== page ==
U of M studies affordability impact of proposed Minneapolis light rail extension

LRT in downtown Minneapolis
Passengers get off the light rail in downtown Minneapolis on Friday, May 16, 2014.
Caroline Yang For MPR News

The University of Minnesota’s Center for Urban and Regional Affairs is studying the impacts on housing and affordability of a possible extension of the Blue Line light rail through north Minneapolis and into the suburbs. The project is also known as the Bottineau Line.

Andrew Hazzard is a reporter for Sahan Journal, a digital news organization serving immigrants and people of color in Minnesota. He told host Cathy Wurzer why some communities are concerned about the extension.

“This line is essentially an endless stream of controversy and complications,” Hazzard said.

The Blue Line Extension that’s currently proposed would depart from Target Field in downtown Minneapolis and run north through North Minneapolis to the northwest suburbs, terminating in Brooklyn Park. Plans for different routes have fallen apart in the past.

Hazzard said there’s a demonstrable need for more transit to help people get around along the extension and to reduce emissions. At the same time, some residents of neighborhoods along the extension are concerned that the new line could bring gentrification.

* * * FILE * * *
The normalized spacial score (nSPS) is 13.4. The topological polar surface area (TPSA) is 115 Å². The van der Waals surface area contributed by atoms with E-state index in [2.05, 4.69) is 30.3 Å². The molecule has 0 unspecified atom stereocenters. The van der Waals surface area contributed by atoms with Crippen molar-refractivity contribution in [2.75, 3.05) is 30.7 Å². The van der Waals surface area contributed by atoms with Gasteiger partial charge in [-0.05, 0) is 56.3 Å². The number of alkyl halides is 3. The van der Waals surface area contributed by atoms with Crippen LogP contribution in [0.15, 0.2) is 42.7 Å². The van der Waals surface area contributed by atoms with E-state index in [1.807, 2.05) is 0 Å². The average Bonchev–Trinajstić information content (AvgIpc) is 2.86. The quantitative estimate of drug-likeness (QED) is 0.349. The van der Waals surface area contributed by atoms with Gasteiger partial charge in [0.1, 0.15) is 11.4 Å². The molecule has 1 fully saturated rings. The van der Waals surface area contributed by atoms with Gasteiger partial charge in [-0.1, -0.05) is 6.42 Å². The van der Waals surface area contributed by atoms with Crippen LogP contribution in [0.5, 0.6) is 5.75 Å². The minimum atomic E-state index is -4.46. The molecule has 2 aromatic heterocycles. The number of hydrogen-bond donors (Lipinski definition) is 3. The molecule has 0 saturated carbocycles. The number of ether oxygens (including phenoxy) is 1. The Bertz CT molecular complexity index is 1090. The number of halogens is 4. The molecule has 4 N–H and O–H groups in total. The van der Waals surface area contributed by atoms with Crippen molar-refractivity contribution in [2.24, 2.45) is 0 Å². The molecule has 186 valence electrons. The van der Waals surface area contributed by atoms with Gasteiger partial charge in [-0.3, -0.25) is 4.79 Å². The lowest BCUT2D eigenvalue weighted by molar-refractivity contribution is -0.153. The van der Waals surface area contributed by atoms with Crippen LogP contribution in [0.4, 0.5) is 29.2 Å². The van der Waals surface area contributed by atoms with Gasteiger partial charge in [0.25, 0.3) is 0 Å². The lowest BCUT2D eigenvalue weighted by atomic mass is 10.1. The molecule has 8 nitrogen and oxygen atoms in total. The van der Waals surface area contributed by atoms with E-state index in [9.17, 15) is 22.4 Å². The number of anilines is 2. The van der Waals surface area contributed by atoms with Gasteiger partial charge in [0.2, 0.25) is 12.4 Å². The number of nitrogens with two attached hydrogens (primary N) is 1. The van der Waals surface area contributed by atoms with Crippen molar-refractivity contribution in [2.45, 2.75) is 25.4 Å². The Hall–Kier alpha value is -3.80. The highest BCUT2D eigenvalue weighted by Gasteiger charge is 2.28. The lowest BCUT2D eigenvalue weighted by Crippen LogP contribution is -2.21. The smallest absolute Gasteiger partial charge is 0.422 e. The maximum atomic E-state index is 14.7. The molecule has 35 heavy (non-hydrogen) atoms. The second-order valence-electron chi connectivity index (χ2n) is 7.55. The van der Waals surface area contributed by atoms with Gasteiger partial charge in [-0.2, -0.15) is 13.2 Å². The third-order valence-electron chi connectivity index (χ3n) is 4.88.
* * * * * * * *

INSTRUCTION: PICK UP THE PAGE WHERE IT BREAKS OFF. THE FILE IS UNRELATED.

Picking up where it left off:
Some residents of the Harrison neighborhood, which was along a previous iteration of the extension, have seen their rents rise by $200 per month due to investments along the old route, Hazzard said.

Regardless of how far the project gets, actual construction is likely a long way off. Hazzard said ground probably will not be broken either way until 2024.

Use the audio player above to listen to the full conversation.

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